Inflation also accelerated towards the end of 2017. As a result, the domestic economy, one of the sub-factors measured, declined to 24th from 12th place in 2017.


Jamil Francisco, executive director of the Asian Institute of Management’s Rizalino Navarro Policy Center for Competitiveness also noted the disappointing employment figures.


“The economy is resilient. But if you look at the employment of the regular [Filipino], this is where you see the problem because many have come in and out of unemployment,” Francisco said.


Employment in the WCY survey plummeted to 32nd place in 2018 from 4th in 2017. The drop was due to a slight increase of unemployment and a slight decrease in the number of employed as compared to other countries ranked in the survey.


The factor with the second largest drop in rank was business efficiency, now at 38th place from 28th place last year.


The report stated that the decline in business efficiency was caused by the dip in the following sub-factors: labor sector (5th to 19th), finance (33rd to 39th), management practices (28th to 33rd), and attitudes and values (18th to 34th).


The Philippines ranked near bottom the – 62nd place from 59th last year – in overall productivity in labor, agriculture, industry, and services.


Meanwhile, government efficiency experienced a 7-notch drop, now at 44th place from 37th. The decline was driven by dips in public finance (25th to 34th), institutional framework (41st to 46th), business legislation (58th to 60th) and societal framework (51st to 54th).


The country’s infrastructure, ranked at 60th place from 54th in 2017, continued to disappoint. The report noted that the government should also pay attention to basic, education, and scientific infrastructure and not just physical infrastructure.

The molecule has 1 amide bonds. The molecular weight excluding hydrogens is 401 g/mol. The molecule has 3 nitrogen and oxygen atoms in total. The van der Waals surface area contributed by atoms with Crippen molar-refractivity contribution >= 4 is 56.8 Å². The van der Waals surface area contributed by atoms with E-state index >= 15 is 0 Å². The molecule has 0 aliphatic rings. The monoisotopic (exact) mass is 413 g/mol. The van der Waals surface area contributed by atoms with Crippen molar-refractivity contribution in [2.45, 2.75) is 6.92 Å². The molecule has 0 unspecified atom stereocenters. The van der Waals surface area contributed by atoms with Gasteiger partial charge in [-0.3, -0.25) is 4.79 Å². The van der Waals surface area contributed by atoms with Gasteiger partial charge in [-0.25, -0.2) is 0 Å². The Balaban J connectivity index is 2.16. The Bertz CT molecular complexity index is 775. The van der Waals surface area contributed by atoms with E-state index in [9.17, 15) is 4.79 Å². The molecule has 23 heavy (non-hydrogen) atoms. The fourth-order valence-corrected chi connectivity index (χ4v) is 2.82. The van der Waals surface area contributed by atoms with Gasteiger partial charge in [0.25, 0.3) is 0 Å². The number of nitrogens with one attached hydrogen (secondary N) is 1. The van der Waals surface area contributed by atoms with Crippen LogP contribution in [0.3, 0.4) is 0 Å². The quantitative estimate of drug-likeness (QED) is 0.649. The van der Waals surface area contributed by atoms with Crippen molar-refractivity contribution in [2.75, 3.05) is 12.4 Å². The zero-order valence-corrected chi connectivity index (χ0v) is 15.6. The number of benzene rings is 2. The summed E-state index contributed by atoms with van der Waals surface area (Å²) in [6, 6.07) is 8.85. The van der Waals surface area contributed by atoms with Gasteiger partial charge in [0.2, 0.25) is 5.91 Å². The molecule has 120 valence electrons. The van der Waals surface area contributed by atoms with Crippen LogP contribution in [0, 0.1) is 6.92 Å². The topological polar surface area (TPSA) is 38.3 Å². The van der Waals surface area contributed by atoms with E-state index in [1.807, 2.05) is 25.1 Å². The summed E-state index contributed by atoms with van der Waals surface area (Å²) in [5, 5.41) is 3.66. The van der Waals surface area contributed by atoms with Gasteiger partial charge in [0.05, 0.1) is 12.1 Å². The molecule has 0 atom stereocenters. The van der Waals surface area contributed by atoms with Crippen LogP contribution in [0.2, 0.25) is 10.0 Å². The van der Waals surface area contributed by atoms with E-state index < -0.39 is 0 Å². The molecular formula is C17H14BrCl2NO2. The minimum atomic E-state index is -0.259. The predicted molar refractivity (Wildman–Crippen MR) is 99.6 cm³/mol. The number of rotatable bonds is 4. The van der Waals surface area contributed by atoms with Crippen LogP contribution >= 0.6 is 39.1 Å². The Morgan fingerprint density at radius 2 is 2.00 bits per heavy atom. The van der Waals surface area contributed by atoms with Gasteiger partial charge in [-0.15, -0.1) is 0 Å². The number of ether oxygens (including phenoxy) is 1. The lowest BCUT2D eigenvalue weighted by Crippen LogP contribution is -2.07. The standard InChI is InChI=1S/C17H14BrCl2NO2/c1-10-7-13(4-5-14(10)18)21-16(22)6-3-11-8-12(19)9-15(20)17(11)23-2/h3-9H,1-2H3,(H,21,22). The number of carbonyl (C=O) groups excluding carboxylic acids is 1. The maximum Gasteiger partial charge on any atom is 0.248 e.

“Good infrastructure promotes competitiveness by connecting markets and production sites, improving the flow of information and technology, and reducing the costs of production,” the report said.


 Despite the gloomy figures, Limjoco said that investors are still interested to do business in the country and recognized the government’s efforts.


“Despite our competitiveness going down, there is something also that they like in our country. The tax reform will help our country move forward,” the PCCI president said.


Management Association of the Philippines President Ramoncito Fernandez also rallied support for the tax reform program of the government.


“We also support the necessary amendments of certain economic provisions of the 1987 Constitution,” Fernandez said.


The report recommended that the government invest in quality infrastructure, increase human capital, and strengthen institutions.


“In the digital era, workers must learn how to learn fast. Lifelong learning must be founded on quality basic and secondary education,” the report said.


It also stated the need to increase digital competitiveness, as “many jobs are at high risk of automation.”